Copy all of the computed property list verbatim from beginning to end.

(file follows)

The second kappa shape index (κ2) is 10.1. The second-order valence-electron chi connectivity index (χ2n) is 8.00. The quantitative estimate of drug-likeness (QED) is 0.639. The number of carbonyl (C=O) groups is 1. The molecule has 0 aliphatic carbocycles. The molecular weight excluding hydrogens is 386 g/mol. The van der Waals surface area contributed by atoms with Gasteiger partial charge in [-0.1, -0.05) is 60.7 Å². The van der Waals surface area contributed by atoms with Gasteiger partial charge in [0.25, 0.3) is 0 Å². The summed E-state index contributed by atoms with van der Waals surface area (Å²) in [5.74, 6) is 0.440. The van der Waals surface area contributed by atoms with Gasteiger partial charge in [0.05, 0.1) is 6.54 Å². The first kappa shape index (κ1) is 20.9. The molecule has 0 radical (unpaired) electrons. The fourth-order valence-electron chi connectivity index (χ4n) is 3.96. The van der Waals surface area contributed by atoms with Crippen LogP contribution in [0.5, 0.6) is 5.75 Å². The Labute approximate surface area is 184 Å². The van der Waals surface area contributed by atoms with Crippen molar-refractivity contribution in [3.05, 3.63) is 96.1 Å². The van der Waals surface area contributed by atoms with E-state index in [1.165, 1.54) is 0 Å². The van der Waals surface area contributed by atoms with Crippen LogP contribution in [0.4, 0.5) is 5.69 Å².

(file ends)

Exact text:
The second kappa shape index (κ2) is 10.1. The second-order valence-electron chi connectivity index (χ2n) is 8.00. The quantitative estimate of drug-likeness (QED) is 0.639. The number of carbonyl (C=O) groups is 1. The molecule has 0 aliphatic carbocycles. The molecular weight excluding hydrogens is 386 g/mol. The van der Waals surface area contributed by atoms with Gasteiger partial charge in [-0.1, -0.05) is 60.7 Å². The van der Waals surface area contributed by atoms with Gasteiger partial charge in [0.25, 0.3) is 0 Å². The summed E-state index contributed by atoms with van der Waals surface area (Å²) in [5.74, 6) is 0.440. The van der Waals surface area contributed by atoms with Gasteiger partial charge in [0.05, 0.1) is 6.54 Å². The first kappa shape index (κ1) is 20.9. The molecule has 0 radical (unpaired) electrons. The fourth-order valence-electron chi connectivity index (χ4n) is 3.96. The van der Waals surface area contributed by atoms with Crippen LogP contribution in [0.5, 0.6) is 5.75 Å². The Labute approximate surface area is 184 Å². The van der Waals surface area contributed by atoms with Crippen molar-refractivity contribution in [3.05, 3.63) is 96.1 Å². The van der Waals surface area contributed by atoms with E-state index in [1.165, 1.54) is 0 Å². The van der Waals surface area contributed by atoms with Crippen LogP contribution in [0.4, 0.5) is 5.69 Å².